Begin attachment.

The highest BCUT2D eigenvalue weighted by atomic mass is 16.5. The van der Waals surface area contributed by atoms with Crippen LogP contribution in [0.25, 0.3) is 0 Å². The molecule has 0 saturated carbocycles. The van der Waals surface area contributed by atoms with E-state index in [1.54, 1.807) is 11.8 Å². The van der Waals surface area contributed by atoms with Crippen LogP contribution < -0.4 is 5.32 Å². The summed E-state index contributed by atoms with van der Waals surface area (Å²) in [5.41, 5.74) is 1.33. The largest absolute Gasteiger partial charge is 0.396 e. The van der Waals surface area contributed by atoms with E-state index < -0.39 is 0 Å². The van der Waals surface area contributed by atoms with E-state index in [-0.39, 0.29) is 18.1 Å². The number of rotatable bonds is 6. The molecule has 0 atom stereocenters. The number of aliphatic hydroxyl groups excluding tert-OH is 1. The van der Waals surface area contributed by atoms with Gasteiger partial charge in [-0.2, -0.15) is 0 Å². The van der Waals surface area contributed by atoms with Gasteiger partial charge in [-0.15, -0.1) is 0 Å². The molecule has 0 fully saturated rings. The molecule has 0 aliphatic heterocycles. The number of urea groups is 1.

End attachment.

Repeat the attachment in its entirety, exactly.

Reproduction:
The highest BCUT2D eigenvalue weighted by atomic mass is 16.5. The van der Waals surface area contributed by atoms with Crippen LogP contribution in [0.25, 0.3) is 0 Å². The molecule has 0 saturated carbocycles. The van der Waals surface area contributed by atoms with E-state index in [1.54, 1.807) is 11.8 Å². The van der Waals surface area contributed by atoms with Crippen LogP contribution < -0.4 is 5.32 Å². The summed E-state index contributed by atoms with van der Waals surface area (Å²) in [5.41, 5.74) is 1.33. The largest absolute Gasteiger partial charge is 0.396 e. The van der Waals surface area contributed by atoms with E-state index < -0.39 is 0 Å². The van der Waals surface area contributed by atoms with E-state index in [-0.39, 0.29) is 18.1 Å². The number of rotatable bonds is 6. The molecule has 0 atom stereocenters. The number of aliphatic hydroxyl groups excluding tert-OH is 1. The van der Waals surface area contributed by atoms with Gasteiger partial charge in [-0.2, -0.15) is 0 Å². The van der Waals surface area contributed by atoms with Gasteiger partial charge in [-0.15, -0.1) is 0 Å². The molecule has 0 fully saturated rings. The molecule has 0 aliphatic heterocycles. The number of urea groups is 1.